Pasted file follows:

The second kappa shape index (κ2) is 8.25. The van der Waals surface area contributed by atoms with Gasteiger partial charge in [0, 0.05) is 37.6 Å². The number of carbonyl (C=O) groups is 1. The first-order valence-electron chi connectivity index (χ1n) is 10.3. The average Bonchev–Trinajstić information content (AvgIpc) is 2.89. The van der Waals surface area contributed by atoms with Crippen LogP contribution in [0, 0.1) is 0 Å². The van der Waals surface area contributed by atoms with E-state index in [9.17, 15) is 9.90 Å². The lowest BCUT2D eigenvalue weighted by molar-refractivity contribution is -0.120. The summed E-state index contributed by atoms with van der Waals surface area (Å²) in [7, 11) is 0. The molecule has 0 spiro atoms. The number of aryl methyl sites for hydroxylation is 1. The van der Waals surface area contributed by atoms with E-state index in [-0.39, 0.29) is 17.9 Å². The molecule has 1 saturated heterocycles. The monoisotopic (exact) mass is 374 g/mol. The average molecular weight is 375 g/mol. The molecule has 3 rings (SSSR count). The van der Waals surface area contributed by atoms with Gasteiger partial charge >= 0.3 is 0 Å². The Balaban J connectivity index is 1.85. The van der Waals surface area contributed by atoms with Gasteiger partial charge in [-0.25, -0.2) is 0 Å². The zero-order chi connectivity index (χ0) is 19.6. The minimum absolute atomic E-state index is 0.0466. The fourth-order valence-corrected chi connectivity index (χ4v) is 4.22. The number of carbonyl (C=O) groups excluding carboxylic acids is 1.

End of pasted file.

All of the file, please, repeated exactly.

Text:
The second kappa shape index (κ2) is 8.25. The van der Waals surface area contributed by atoms with Gasteiger partial charge in [0, 0.05) is 37.6 Å². The number of carbonyl (C=O) groups is 1. The first-order valence-electron chi connectivity index (χ1n) is 10.3. The average Bonchev–Trinajstić information content (AvgIpc) is 2.89. The van der Waals surface area contributed by atoms with Crippen LogP contribution in [0, 0.1) is 0 Å². The van der Waals surface area contributed by atoms with E-state index in [9.17, 15) is 9.90 Å². The lowest BCUT2D eigenvalue weighted by molar-refractivity contribution is -0.120. The summed E-state index contributed by atoms with van der Waals surface area (Å²) in [7, 11) is 0. The molecule has 0 spiro atoms. The number of aryl methyl sites for hydroxylation is 1. The van der Waals surface area contributed by atoms with E-state index in [-0.39, 0.29) is 17.9 Å². The molecule has 1 saturated heterocycles. The monoisotopic (exact) mass is 374 g/mol. The average molecular weight is 375 g/mol. The molecule has 3 rings (SSSR count). The van der Waals surface area contributed by atoms with Gasteiger partial charge >= 0.3 is 0 Å². The Balaban J connectivity index is 1.85. The van der Waals surface area contributed by atoms with Gasteiger partial charge in [-0.25, -0.2) is 0 Å². The zero-order chi connectivity index (χ0) is 19.6. The minimum absolute atomic E-state index is 0.0466. The fourth-order valence-corrected chi connectivity index (χ4v) is 4.22. The number of carbonyl (C=O) groups excluding carboxylic acids is 1.